These foreign movies will be receiving AU$47.3 million from the Australian federal government, including the AU$35 million from the sale of Screen Australia’s Lindfield complex and the AU$10.3 million from the latest cut to the Australian screen industries. A further AU$3 million is to come from yet more vicious cuts to Australian arts sector funding.

Further details are available in ‘Screen Australia horror cuts in squalid backroom shakedown’ by ArtsHub.

Gender Matters

 

Via Screen Australia:

Screen Australia is proud to launch a strategic plan to help achieve a greater gender balance in the screen sector.

Screen Australia has undertaken research to understand the barriers that are stopping women in the screen industry from progressing and try to put mechanisms in place to loosen those barriers. Because as statistics show, close to half the students graduating from film schools like AFTRS are women, so the imbalance does not appear to be in education or training, but rather the progression of careers from there.

In answer to this, Screen Australia is launching Gender Matters, an ambitious $5 million suite of initiatives that seek to combat inequality onscreen in three years.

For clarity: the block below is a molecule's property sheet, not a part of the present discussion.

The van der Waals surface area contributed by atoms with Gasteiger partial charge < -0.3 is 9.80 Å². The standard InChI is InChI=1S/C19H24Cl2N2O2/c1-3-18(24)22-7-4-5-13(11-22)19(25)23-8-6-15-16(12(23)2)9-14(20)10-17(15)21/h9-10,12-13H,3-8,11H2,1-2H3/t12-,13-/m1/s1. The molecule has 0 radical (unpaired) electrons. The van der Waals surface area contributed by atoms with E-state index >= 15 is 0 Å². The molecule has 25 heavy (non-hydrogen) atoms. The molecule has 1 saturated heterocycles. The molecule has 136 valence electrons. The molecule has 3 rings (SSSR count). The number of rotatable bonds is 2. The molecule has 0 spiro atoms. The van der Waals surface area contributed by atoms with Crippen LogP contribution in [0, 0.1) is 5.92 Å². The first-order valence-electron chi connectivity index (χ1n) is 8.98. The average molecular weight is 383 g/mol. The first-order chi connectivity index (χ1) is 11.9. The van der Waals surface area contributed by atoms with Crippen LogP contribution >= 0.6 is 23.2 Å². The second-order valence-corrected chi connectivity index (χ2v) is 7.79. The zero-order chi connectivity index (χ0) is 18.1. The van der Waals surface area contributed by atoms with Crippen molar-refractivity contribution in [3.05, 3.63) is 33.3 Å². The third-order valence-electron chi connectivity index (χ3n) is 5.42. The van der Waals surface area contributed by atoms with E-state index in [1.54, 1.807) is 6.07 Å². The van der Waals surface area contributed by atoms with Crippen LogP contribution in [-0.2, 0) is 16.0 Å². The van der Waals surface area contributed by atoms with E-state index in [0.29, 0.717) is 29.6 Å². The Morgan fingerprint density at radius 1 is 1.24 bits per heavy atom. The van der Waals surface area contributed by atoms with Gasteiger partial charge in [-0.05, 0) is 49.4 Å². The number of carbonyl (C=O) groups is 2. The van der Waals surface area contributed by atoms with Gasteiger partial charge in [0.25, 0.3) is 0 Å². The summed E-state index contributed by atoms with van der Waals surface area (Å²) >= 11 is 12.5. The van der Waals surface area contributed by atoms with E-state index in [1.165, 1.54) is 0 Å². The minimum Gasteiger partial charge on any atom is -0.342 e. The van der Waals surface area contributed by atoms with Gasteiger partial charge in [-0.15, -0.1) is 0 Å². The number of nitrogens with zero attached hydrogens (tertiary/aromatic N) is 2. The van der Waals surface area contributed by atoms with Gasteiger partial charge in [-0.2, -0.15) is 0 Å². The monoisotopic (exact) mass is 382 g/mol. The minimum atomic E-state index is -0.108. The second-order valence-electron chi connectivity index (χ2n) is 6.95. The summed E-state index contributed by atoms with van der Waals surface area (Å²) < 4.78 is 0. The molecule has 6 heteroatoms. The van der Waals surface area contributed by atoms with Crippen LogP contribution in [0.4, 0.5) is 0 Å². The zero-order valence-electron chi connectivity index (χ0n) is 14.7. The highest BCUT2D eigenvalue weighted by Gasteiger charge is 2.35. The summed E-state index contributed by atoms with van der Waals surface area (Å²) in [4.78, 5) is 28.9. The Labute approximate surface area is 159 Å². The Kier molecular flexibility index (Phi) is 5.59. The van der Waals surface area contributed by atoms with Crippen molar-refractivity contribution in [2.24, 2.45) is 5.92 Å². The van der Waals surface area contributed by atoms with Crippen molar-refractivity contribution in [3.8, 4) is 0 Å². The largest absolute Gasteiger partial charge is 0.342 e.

And by the end of 2018, Screen Australia aims to see production funding go to creative teams (writer, producer, director and protagonist) that are at least 50% female.

An industry taskforce made up of ten women in the Australian screen industry has also been set up to help develop the project and includes Maslin, Weir, Lang, television producer Imogen Banks (Offspring) and The Sapphires actor Miranda Tapsell.

Jocelyn Moorhouse and Sue Maslin. | Photo Credit: Screen Australia

Jocelyn Moorhouse and Sue Maslin. | Photo Credit: Screen Australia

Maslin is optimistic.

“The thing I love about the Screen Australia approach is that it’s multi-pronged,” she says. “There are many different kinds of interventions, because there is never going to be a silver bullet solution here.

“I’ve been in the business now a long time, for over 30 years, and I’ve seen women programs, women training courses, women film funds come and go, and we’ve not seen any impressionable change, (because) you can’t just approach it at the supply end, you have to look at the business end. That is, the marketplace that is dominated by male exhibitors, distributors, and broadcasters. We’ve got to get them into the conversation and into the solution.”

Maslin is calling on men and women alike, at every level of the industry to be part of the solution and act now.

Read full article at Screen Australia “Gender Matters”

(cover photo credit: snap from Screen Australia)